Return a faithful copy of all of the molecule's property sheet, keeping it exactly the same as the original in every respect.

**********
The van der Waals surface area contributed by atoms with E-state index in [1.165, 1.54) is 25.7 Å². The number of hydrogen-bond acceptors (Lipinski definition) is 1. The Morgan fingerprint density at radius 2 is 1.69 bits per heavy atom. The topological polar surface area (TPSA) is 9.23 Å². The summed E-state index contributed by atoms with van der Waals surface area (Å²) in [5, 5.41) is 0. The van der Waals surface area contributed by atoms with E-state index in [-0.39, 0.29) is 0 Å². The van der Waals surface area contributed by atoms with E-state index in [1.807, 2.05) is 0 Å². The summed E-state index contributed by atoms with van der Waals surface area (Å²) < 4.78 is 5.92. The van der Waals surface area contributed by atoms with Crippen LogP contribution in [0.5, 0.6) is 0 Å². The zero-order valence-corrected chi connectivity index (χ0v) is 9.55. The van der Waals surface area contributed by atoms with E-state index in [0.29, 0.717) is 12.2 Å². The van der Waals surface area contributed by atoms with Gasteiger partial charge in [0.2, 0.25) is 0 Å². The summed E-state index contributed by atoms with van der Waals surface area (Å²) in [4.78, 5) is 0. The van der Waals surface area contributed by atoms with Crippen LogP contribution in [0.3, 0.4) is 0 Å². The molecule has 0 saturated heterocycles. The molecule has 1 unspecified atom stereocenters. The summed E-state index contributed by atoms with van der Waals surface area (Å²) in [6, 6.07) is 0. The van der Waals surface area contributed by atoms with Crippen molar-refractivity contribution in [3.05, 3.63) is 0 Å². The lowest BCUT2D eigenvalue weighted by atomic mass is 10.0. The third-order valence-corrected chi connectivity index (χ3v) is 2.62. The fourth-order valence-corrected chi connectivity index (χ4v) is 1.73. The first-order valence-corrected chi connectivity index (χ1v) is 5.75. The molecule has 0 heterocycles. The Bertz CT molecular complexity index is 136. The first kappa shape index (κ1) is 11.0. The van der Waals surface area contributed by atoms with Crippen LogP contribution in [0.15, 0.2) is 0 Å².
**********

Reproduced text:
The van der Waals surface area contributed by atoms with E-state index in [1.165, 1.54) is 25.7 Å². The number of hydrogen-bond acceptors (Lipinski definition) is 1. The Morgan fingerprint density at radius 2 is 1.69 bits per heavy atom. The topological polar surface area (TPSA) is 9.23 Å². The summed E-state index contributed by atoms with van der Waals surface area (Å²) in [5, 5.41) is 0. The van der Waals surface area contributed by atoms with E-state index in [-0.39, 0.29) is 0 Å². The van der Waals surface area contributed by atoms with E-state index in [1.807, 2.05) is 0 Å². The summed E-state index contributed by atoms with van der Waals surface area (Å²) < 4.78 is 5.92. The van der Waals surface area contributed by atoms with Crippen LogP contribution in [0.5, 0.6) is 0 Å². The zero-order valence-corrected chi connectivity index (χ0v) is 9.55. The van der Waals surface area contributed by atoms with E-state index in [0.29, 0.717) is 12.2 Å². The van der Waals surface area contributed by atoms with Gasteiger partial charge in [0.2, 0.25) is 0 Å². The summed E-state index contributed by atoms with van der Waals surface area (Å²) in [4.78, 5) is 0. The van der Waals surface area contributed by atoms with Crippen LogP contribution in [0.3, 0.4) is 0 Å². The molecule has 0 saturated heterocycles. The molecule has 1 unspecified atom stereocenters. The summed E-state index contributed by atoms with van der Waals surface area (Å²) in [6, 6.07) is 0. The van der Waals surface area contributed by atoms with Crippen molar-refractivity contribution in [3.05, 3.63) is 0 Å². The lowest BCUT2D eigenvalue weighted by atomic mass is 10.0. The third-order valence-corrected chi connectivity index (χ3v) is 2.62. The fourth-order valence-corrected chi connectivity index (χ4v) is 1.73. The first-order valence-corrected chi connectivity index (χ1v) is 5.75. The molecule has 0 heterocycles. The Bertz CT molecular complexity index is 136. The first kappa shape index (κ1) is 11.0. The van der Waals surface area contributed by atoms with Crippen LogP contribution in [0.15, 0.2) is 0 Å².